Jerry Wonda: Miguel’s New Song Has ‘Party, Love’ Vibe, Keyshia Cole’s Track Is Estelle-Like
Jerry Wonda is still in awe of his more than 16-year run in the music business. He’s established a career that has no limits. The New Jersey native — by way of Haiti — started off on an upswing in the mid-1990s, co-producing the legendary Fugees album, The Score, with his cousin Wyclef Jean. Since 1996, Wonda has been behind some of the biggest hits that heard across multiple genres. He’s worked with everyone from Shakira and Mary J. Blige to Akon and Justin Bieber. His sharp ear has made him one of the most coveted producers in the industry.
Even with the amount of time that’s passed since his first break, his passion for creating timeless tracks hasn’t diminished. A long way from the Jersey basement that birthed The Score, Jerry Wonda is still as eager to nurture creativity. His newest venture, the production company Wonda Music, will allow him to do just that without adhering to any margins but his own.
The BoomBox had a moment to speak with the lauded beatmaker about his company goals, the new songs he and crooner Miguel have cooked up, how Keyshia Cole’s new track is coming along and stories about collaborating with Whitney Houston years ago and her daughter Bobbi Kristina hopping on the mic.
Do you have a formula when you head into the studio? Is there a science behind it?
You know what? I don’t follow no format. It’s just whatever God sends for the day. We go in the studio today, we do a record for Mavado. We go in the studio tomorrow, and I do a Mary J. Blige record. Then the next day, I do a Keri Hilson or Anthony Hamilton record. [I'll work with] Trey Songz, Lupe [Fiasco], T.I., whatever the day brings, that’s just what music’s about for me man.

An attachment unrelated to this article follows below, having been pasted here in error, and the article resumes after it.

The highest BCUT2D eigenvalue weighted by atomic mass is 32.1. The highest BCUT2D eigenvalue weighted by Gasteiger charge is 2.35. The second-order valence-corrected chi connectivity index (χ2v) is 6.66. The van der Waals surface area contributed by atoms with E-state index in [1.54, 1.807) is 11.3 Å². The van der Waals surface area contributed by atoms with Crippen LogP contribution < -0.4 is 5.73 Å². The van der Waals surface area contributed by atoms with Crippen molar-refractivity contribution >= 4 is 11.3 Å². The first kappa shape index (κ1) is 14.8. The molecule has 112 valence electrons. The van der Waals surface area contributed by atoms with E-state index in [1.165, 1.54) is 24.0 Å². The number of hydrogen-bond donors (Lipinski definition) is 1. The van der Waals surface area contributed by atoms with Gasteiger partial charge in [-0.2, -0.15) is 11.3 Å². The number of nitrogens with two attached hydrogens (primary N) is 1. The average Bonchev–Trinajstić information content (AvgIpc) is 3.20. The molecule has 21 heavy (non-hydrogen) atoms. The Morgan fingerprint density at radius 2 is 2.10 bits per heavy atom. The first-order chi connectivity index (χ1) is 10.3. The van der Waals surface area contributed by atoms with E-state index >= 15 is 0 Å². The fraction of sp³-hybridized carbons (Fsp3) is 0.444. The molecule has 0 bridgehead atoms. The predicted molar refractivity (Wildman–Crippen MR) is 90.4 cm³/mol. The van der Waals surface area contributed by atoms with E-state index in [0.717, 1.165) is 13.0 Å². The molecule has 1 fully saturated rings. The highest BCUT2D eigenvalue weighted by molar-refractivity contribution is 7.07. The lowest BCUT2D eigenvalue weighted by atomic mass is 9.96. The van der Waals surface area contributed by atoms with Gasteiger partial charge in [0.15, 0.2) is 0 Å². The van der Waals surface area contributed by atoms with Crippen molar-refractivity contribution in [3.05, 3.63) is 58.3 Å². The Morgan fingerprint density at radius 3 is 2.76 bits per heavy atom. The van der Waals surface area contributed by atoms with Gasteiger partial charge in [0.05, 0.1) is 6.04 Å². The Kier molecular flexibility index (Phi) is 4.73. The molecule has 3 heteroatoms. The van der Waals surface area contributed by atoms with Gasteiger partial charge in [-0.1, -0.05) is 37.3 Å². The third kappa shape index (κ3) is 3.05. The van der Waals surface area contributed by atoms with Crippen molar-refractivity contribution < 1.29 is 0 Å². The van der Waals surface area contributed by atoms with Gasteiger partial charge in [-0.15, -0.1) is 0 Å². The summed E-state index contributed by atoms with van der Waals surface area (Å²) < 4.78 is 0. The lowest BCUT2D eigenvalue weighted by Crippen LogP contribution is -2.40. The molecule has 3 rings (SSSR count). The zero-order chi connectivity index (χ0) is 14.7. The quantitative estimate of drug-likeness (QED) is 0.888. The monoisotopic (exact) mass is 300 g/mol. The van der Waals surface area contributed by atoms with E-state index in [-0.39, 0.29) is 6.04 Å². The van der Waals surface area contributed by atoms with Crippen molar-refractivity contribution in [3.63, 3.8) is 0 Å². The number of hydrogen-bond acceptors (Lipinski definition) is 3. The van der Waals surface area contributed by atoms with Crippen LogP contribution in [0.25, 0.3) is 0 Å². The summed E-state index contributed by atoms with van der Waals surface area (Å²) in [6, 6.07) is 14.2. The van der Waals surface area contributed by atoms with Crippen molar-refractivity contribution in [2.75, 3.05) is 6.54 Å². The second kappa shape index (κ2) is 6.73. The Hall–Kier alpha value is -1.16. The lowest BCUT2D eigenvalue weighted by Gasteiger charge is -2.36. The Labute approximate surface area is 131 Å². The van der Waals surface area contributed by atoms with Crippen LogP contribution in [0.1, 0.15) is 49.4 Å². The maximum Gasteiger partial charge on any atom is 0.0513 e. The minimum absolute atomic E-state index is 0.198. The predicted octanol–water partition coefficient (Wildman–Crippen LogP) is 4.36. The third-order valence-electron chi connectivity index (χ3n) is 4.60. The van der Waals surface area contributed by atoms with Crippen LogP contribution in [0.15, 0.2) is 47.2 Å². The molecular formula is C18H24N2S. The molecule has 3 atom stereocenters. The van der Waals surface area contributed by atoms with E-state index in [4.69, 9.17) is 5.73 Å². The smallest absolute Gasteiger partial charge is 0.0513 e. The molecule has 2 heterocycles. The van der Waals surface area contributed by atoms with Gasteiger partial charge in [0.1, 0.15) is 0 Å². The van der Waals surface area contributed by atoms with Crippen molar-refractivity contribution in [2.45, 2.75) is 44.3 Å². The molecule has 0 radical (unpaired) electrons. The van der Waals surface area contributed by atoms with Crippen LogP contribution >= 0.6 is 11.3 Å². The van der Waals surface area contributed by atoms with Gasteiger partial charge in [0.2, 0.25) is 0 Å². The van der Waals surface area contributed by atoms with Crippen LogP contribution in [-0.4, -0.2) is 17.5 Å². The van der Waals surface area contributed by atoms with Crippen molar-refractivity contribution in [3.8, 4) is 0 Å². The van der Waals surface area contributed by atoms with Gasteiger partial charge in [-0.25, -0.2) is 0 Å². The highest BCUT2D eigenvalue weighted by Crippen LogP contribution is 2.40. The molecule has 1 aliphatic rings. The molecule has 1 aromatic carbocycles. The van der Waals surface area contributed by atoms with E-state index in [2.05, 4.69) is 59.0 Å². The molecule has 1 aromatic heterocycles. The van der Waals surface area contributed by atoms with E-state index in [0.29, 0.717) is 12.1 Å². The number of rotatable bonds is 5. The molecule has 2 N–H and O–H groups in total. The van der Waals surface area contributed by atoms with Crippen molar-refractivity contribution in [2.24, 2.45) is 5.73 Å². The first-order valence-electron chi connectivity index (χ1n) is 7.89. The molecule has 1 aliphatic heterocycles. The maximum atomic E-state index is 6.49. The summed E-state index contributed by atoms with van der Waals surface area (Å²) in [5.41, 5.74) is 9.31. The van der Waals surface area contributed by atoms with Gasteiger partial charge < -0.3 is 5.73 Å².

People saw how effortless that session was with you and Olivia on VH1′s “Love & Hip-Hop.” Is it always that easy for you to come up with the skeleton of a hit song?
It’s so easy for me, like me sitting and talking to you is hard. Once I’m in that room, man, it’s like I’m more in my element. So that day with Olivia — I’ve known her for a long time, we’ve been friends — since that day in the studio, we’ve been hanging out a lot. We went to Brooklyn the other day for a lovely reggae show, Mavado [was performing]. She got on stage and the crowd went crazy, you know? To me, she’s just a great person, she’s very talented and I’m really open to give the artist whatever she’s looking for. I’m behind her, she’s a good friend. Whenever there’s a good energy in the room you can always come up with some great chords, great melodies and great songs.
We hear you’ve been in the studio a lot lately. How has it been working with Keyshia Cole? Can you speak a bit about the song you have coming?
Me and Keyshia will hang in the studio and just vibe on something. I don’t know that I can say the title of the song yet, but we’re definitely working. She’s great though. A very talented woman. I love her spirit and we had a great time and we have a great record that I love but it’s not fully done yet. The concept was just to create something that’s hot. In fact, something like the song I have out there right now with Estelle [called] “Thank You.” When we did that record, we just went in. Akon officially wrote the top line, we just wanted to create something — a song you could listen to while you were driving, while you’re in the club, while you’re at work, while you’re taking five minutes out for yoga [laughs]! Running! A song that can fit it all. It’s a great record you know?
But, Keyshia came in and we talked about the kind of vibe she was looking for and believe it or not, she was just like, “Gimme something bangin’.” So we started working off of three ideas that we had. With one, I cooked the track right in front of her and she started writing with some of the members of the writing team. It was like I do with every artist. Sometimes, some artists will come in to write the song. Others come in with a writer. I just worked with my man Miguel the other day, and he walked in and said, “Jerry, I need you to give me something crazy.” As soon as I gave him something, he went into the room and oh my God! He came out with something crazy! Perception is different, because it’s a vibe. Like I told you, with Wonda Music, it’s all about a vibe.
What’s the title of the Miguel cut? Can you talk about the concept?